a popular wet market in a heritage-listed Art Deco building, it is the perfect place to soak up Malaysia’s melting pot of cultures.
Taman Negara (West Malaysia)
one of the world’s oldest rainforests with rare flora and fauna, including the Malayan and Sumatran tigers.
Leong San Tong Khoo Kongsi (George Town, Penang)
an elaborate Chinese clan house built in the 19th century.
Kek Lok Si Temple (Air Itam, Penang)
the largest Buddhist temple in Malaysia and an important pilgrimage site in Southeast Asia.
a tropical island of beaches and jungles perfect for scuba diving and hiking.
Cameron Highlands (Pahang)
an ideal hiking district full of tea plantations, strawberry farms, and resorts.
Digital Nomad Hotspots
Benefits of Working in Malaysia as a Digital Nomad
Malaysia is a very affordable cost of living, about 50% less than in the United States. But the standard of living is still extremely high as Malaysia is an international hub where most things are available, and key services, such as health care and internet connections, are very good.
It is estimated that around 60% of Malaysians speak very good English, which helps reduce the barriers to establishing a life and making friends in this Asian country.
Malaysia is working hard to foster its digital nomad community, providing services and perks for both international and local digital economy workers. This makes Malaysia an increasingly likely place to encounter new inspiration, partners, and opportunities.
While Malaysia is a majority Muslim country, it is a multi-cultural and multi-religious nation. The mix of Indigenous Malay, Chinese, and Indian people make for a fascinating culture, and also means that the local population tends to be accustomed to and accepting of different people.
But it is worth noting that Malaysia is conservative when it comes to LGBTQ+ rights and that public displays of affection between same-sex couples are frowned upon. Sodomy is still a crime and can carry a sentence of 20 years in prison.
Those looking for support from people going through similar life experiences will find some great new friends in the vibrant Malaysian ex-pat community. They are also at the center of Malaysian nightlife since alcohol is not served in most Malaysian establishments.
Property and housing in Malaysia are affordable, and it is relatively easy for foreigners to enter the property market. But resale can be difficult as there is not a high demand for property in most of Malaysia.
Malaysia has a tropical climate, which means that it is warm most of the year. In winter, you can expect lows in the 20s, and in summer, highs in the 30s. You do need to watch out for the wet season between September and December when flooding can be a problem.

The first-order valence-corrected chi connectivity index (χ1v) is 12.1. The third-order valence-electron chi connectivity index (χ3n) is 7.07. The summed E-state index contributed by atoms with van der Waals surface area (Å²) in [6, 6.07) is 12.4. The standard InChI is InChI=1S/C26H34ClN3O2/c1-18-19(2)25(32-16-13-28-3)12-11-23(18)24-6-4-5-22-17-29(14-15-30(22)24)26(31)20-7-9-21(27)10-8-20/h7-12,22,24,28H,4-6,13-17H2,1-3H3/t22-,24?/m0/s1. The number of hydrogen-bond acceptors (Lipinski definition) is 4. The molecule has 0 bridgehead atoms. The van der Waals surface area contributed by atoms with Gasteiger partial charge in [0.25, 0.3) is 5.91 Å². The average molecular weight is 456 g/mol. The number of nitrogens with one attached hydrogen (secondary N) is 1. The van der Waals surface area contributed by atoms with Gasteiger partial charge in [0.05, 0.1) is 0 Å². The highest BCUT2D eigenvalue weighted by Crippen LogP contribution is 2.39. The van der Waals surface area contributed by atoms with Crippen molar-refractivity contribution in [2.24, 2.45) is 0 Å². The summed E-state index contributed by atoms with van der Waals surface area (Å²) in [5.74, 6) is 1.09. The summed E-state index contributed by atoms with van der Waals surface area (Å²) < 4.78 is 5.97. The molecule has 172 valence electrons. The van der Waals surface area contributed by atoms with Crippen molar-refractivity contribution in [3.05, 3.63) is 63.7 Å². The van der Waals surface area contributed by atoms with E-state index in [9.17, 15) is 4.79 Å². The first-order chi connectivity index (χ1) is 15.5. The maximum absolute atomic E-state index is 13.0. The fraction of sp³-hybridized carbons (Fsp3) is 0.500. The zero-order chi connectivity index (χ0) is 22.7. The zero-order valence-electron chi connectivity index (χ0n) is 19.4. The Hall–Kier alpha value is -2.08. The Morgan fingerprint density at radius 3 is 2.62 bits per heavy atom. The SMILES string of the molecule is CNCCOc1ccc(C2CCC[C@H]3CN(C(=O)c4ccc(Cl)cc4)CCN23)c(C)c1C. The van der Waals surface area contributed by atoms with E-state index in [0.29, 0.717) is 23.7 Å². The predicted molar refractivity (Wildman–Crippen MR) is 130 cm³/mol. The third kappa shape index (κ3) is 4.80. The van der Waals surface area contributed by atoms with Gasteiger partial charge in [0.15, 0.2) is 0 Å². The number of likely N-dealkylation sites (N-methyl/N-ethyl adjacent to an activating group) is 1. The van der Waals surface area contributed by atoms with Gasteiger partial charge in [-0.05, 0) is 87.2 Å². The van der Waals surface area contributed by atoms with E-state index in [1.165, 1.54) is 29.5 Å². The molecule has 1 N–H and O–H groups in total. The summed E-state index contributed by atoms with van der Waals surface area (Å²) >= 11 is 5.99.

Cost of Living
The cost of living in Malaysia is highly affordable, considered about 50% less than the average cost of living in the United States. Kuala Lumpur is the most expensive city. Other parts of the country can cost 20-30% less.
|Item (in Kuala Lumpur)|
|Rent in City Centre per month||RM2,000-4,500 = $400-950|
|Rent outside City Center per month||RM1,200-2,300 = $250-500|
|Amenities per month||RM225 = $48|
|Internet per month||RM115 = $24|
|Childcare per month||RM1,300 = $240|
|Fitness Club per month||RM175 = $36|
|Public Transport one way||RM3 = $0.60|
|Average lunch||RM15 = $3.20|
|Dinner for two||RM100 = $22|
|Beer||RM20 = $4.20|
|Coffee||RM12 = $2.50|
|Milk (1 liter)||RM7.40 = $1.50|
|Bread (loaf)||RM3.6 = $0.75|
|Eggs (dozen)||RM7.7 = $1.60|
|Apples (1 kg)||RM11.15 = $2.35|
|Red meat (1 kg)||RM40 = $8.40|
Digital Nomad Essentials
- Internet Speed – average download speed 100 Mbps, GB connection available
- Time Zone – GMT +8
- Socket Type – Type G, 240V and 50Hz
- Calling Code – +60
- SIM Card – Celcom, Hotlinks, Digi, U Mobile, UniFi Mobile, Tune Talk, Yes, XOX Mobile
Malaysia is home to many coworking spaces, and it feels like new and exciting offices are opening every day. Below is a selection of some of the most popular working spaces in Malaysia.
- CO3 Social Office – Selangor – coworking, event space (9 am-7 pm Monday-Saturday)
- Found8 – Kuala Lumpur – coworking space (9.30 am-4.30 pm, 7 days)
- H Space – Selangor – coworking space, private office, virtual office, event space (9 am-6 pm Monday-Friday)
- The Hatchery Place – Selangor – coworking and coliving (10 am-6 pm Tuesday-Saturday for reception, 24/7 for members)
- Inspace International – Selangor – coworking space, business address, private offices (9 am-6 pm Monday to Friday)
- Like A Boss – Batu Caves – coworking space, virtual offices, private suites (24/7 for members, 10 am-10 pm reception 7 days)
- Masco Co-Working Space – George Town, Penang – coworking, events (10 am-10 pm 7 days)
- My Office – Skypod Square – Selangor – coworking space (9 am-6 pm, Monday to Friday)
- Plus Space – Kuala Lumpur – coworking space, reception services (8.30 am-5.30 pm Monday to Friday, 24/7 for members)
- Settlements Penang – George Town, Penang – coworking space, private offices (9am-6pm Monday-Friday)
- Triune Center – Kuala Lumpur – coworking space, virtual office, conference venue – 10am-6pm Monday-Friday for reception, 24/7 for members)
- WSpace Coworking – Kuala Lumpur and Mid Valley City – coworking space, private offices, virtual office, events (9am-6pm Monday-Friday)
The new Malaysia digital nomad visa offers a great opportunity for more location-independent workers to experience the vibrant country that is Malaysia. It is a bubbling melting pot of Southeast Asian cultures that is sure to leave you wanting to spend more time in this region of the world.